However, sustaining and maintaining that brand buzz, aura and appeal can get a lot more challenging as organizations grow, expand and “professionalize.” Some garage brands like Apple maintained their cultural street cred and leadership position with users by growing smartly and carefully — although they had their near-death moments too — but others like Whole Foods couldn’t seem to hold onto the cause, movement, and market they created and pioneered, so they sold out and went mainstream.
I wonder about that for Medium.
Can they hold onto the genius they created and movement they birthed? Or will just became another media outlet?
Few innovations I’ve seen in the last decade have been as profound and visionary as Medium. The initial founders, Ev Williams and others, deserve immense credit for creating something the market had never seen before but desperately wanted and needed. But my assumption, right or wrong, was that Medium was about readers first, writers second. But when that equation got upside down, Medium became a union hall for writers while the readers waited outside in the parking lot. And the value proposition inevitably failed when the writers (producers) had more influence than the readers (consumers).The question on many minds now is, can a beleaguered brand like Medium get its mojo back?
Harley Davidson reclaimed its meaning and glory after nearly going under with the rest of all the other rust-belt-era motorcycle brands. But they had to get their audience — from outlaw bikers to weekend warriors — figured out and under control. What I mean by this is that there is a spectrum of voices the leaders of an enterprise can listen to:
In the middle are the brand experts who know, love, support, and want the brand to thrive. You should listen to those voices.
On the right are potentially interested non-customers who don’t know your brand yet but have a high likelihood of becoming members, supporters, and advocates for the brand if they could get over the first 10% hurdle, get a taste of it, and not get turned off in the process. You should also listen to this audience, but don’t go changin’ the color of your hair just to please them.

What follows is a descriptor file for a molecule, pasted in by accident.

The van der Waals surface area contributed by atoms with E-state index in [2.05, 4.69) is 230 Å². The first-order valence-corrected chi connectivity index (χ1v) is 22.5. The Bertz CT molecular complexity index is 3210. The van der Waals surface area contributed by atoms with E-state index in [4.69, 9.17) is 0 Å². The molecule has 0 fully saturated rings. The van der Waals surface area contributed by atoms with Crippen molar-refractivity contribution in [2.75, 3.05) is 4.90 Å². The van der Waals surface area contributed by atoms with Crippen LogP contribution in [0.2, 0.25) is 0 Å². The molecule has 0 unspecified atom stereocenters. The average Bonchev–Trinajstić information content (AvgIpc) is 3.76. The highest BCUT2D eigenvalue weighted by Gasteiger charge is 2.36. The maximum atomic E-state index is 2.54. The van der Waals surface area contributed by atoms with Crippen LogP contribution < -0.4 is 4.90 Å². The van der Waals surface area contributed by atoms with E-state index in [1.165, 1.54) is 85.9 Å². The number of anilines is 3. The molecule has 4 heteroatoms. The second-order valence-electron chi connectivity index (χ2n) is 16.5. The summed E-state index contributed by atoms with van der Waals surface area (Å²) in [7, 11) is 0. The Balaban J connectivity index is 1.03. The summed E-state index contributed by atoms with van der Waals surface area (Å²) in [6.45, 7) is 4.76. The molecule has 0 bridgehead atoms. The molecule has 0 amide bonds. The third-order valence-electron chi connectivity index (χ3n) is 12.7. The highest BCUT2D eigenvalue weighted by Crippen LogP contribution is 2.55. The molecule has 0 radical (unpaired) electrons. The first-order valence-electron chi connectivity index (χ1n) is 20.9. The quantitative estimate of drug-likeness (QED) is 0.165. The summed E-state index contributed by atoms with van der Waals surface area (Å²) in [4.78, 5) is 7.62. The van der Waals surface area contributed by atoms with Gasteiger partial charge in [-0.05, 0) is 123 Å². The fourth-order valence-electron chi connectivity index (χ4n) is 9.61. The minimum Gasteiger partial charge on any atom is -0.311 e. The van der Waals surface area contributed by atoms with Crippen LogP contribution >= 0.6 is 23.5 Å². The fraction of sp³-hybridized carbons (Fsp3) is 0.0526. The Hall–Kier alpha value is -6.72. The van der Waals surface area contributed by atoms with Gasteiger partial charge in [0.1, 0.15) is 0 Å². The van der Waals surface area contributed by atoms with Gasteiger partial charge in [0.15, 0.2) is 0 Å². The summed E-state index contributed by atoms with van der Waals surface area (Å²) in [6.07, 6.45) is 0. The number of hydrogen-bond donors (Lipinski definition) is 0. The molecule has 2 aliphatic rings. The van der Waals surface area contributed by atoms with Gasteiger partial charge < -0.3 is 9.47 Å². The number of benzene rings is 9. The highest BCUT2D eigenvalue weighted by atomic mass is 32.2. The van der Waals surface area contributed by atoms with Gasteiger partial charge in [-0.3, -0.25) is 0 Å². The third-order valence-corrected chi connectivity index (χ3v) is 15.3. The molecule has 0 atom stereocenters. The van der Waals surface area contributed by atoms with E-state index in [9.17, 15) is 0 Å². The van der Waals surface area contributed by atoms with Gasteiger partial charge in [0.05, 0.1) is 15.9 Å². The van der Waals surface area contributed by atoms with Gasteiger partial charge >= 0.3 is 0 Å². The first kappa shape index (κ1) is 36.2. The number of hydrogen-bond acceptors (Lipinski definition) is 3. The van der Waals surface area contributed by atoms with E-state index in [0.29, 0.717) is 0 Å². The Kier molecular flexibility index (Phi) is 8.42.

And on the far left are the fanatics who claim they love the brand but secretly harbor angst against it and everyone else. They don’t want it to grow and constantly throw rocks at it. They’re never satisfied, blame their problems on you, and are usually the loudest voices in the room that scare off others from becoming members. Having a few of these voices adds perspective — like having a Ralph Nader or Bernie Sanders on the panel — but democracies don’t work in business, and you’ll never make it if you let them take over the platform and set the agenda. Apple, Harley, and Whole Foods dealt with these vocal critics. There needs to be a balance between these three audiences as they inform each other like a river, but you can’t let the fanatics take over the brand.
In the process of trying to figure out who to listen to, I believe Medium lost sight of the essential value they created for the market — all the experimentations and placations, combined with the constant rock throwing, scared potential readers (not writers) off.
I hope Medium can turn its brand around because it opened up a world of possibilities for those who love reading and for those who love writing, but creating distinctive value for the customer — the public reader — needs to be the primary objective.
I have great faith in Tony Stubblebine and wish him great success revitalizing Medium’s value in the reading marketplace. Godspeed!